If we can’t talk about suicide how will we ever learn to see the warning signs in time to make a difference?
I met Nick four years ago in a private group for people with bipolar and depression the night he posted about the mania he was experiencing. He had lurked in the shadows, liking status updates, comments, and photos that other members had posted, but never spoke so to speak of his own journey or complications.
That night he reached out for help and being the only administrator online, I responded. My goal was to talk him down. To help him relax a bit. I myself have not experienced full blown mania so the task at hand was a tad tricky for me but I couldn’t let him hang there alone.
There’s something about two people who suffer with mental illness actually conversing. It’s almost like they speak a different language that only the two of them understand. No matter the diagnosis you just understand each other. That night was no different.
We messaged back and forth for hours. I was working nights at the time, watching over a hospice patient in her home, and while she slept I learned a little bit about who Nick was and what made him tick.
I recently had a birthday notification pop up on Facebook for Nick. I thought to myself, “Wow! I haven’t checked in with him in forever!” I sent the usual happy birthday message but for some reason, this year, I decided to scroll through his newsfeed. There were several other obligatory happy birthday wishes from friends and family and none of them seemed out of the ordinary. It was as if life went on.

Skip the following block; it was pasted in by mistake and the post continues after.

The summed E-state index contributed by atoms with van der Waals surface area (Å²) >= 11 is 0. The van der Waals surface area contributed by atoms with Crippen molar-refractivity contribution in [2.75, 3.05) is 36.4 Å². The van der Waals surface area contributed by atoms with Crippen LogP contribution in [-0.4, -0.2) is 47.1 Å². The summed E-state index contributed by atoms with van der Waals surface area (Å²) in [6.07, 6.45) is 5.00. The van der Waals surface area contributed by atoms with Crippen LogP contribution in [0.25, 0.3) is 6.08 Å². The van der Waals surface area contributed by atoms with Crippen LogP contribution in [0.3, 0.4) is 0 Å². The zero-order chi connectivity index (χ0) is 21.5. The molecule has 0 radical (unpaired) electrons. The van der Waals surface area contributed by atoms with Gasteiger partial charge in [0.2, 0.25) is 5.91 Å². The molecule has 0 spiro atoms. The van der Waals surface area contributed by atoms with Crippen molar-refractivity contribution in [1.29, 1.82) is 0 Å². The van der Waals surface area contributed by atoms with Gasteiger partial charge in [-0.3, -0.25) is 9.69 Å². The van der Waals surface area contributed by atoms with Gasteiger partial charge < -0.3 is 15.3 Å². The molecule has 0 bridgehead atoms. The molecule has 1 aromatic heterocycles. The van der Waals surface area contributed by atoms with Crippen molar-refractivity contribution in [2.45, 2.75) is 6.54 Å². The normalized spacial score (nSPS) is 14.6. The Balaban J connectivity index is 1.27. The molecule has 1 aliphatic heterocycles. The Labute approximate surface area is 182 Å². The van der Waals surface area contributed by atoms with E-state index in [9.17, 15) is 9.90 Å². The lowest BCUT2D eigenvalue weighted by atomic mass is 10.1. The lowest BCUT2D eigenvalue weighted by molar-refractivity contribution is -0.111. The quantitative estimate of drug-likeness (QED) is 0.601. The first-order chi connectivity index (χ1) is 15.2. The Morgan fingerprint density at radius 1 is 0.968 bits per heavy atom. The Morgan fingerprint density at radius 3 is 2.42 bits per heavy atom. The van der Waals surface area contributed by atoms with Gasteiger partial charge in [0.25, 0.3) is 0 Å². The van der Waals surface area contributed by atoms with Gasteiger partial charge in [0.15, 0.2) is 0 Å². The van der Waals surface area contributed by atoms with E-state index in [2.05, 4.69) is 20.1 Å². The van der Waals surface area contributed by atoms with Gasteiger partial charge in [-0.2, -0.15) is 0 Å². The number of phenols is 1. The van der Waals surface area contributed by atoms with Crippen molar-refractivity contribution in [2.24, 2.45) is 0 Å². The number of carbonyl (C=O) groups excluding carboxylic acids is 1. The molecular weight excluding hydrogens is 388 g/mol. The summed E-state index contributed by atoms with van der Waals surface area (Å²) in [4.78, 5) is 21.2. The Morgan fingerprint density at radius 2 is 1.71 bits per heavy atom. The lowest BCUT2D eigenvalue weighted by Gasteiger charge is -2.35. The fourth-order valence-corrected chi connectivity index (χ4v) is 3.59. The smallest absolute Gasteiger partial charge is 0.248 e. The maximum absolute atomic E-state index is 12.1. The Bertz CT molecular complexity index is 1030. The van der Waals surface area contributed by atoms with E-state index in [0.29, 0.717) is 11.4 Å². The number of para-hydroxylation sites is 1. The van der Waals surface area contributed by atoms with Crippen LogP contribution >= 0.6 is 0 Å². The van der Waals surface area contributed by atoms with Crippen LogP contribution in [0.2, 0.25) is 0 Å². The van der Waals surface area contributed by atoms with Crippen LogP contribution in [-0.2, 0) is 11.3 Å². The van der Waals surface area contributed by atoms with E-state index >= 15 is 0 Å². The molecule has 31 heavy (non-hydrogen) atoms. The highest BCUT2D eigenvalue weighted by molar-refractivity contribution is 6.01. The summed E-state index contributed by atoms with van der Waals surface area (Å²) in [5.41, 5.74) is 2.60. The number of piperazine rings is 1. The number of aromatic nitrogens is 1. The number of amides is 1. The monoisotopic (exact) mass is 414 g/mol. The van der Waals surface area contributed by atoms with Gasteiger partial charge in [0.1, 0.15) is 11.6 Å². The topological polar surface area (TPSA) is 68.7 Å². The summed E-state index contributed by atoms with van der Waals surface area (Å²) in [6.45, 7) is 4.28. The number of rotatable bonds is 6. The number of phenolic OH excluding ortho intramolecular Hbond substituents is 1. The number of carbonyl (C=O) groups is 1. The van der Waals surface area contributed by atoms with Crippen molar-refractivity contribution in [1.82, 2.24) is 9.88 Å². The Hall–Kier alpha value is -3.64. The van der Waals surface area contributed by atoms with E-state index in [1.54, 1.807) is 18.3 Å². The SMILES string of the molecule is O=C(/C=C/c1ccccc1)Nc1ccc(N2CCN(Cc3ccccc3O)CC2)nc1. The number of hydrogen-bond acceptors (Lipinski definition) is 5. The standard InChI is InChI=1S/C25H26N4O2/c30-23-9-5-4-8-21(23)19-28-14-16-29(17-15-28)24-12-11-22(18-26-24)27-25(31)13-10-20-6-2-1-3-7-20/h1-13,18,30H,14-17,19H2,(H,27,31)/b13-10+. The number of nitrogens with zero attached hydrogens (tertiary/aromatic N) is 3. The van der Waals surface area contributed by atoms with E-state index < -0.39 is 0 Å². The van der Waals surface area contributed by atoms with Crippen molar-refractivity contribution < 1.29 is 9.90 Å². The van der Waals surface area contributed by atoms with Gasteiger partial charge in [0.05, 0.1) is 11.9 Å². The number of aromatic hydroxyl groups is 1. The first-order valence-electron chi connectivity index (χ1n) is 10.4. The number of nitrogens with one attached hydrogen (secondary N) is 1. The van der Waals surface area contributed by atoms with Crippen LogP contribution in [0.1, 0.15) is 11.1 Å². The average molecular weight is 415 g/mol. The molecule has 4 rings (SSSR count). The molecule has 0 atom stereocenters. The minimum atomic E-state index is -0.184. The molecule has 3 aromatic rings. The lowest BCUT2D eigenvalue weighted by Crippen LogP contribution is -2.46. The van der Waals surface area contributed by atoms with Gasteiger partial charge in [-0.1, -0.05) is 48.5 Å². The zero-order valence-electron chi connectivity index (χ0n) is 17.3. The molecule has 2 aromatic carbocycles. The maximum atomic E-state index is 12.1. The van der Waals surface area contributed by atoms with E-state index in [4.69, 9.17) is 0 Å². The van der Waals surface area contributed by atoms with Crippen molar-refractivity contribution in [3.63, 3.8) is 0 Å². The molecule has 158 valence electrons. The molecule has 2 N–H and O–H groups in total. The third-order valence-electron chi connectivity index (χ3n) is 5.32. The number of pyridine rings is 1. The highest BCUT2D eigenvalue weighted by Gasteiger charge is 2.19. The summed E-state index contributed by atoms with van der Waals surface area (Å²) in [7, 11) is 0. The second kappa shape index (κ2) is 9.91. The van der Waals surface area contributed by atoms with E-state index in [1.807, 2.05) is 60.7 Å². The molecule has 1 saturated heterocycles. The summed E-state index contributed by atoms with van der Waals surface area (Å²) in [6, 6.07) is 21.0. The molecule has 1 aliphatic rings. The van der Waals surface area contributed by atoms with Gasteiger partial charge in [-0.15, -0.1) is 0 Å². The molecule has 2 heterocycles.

Except, it didn’t. Not for Nick.
I stumbled upon a tribute video with the song “See You Again” by Wiz Khalifa.
My mind was confused but my heart knew that something had happened. I watched the four minute video, tears streaming down my face. I honestly thought that maybe he’d passed away in a car wreck or some freak accident. I immediately began scrolling through post after post from people over the past fifteen months. Had it really been that long?
I only found vague updates from friends and family. Nothing that told me what had happened.
Going back to the video I left a comment admitting that I was sorry and I had no idea what had happened. I closed my phone for the night.
Suddenly it hit me. Had Nick committed suicide? No. The last time we had messaged, he had been upbeat. I knew though, from personal experience that those moments didn’t last long and it had be several months. Things change.
Our last exchange was on June 9, 2014: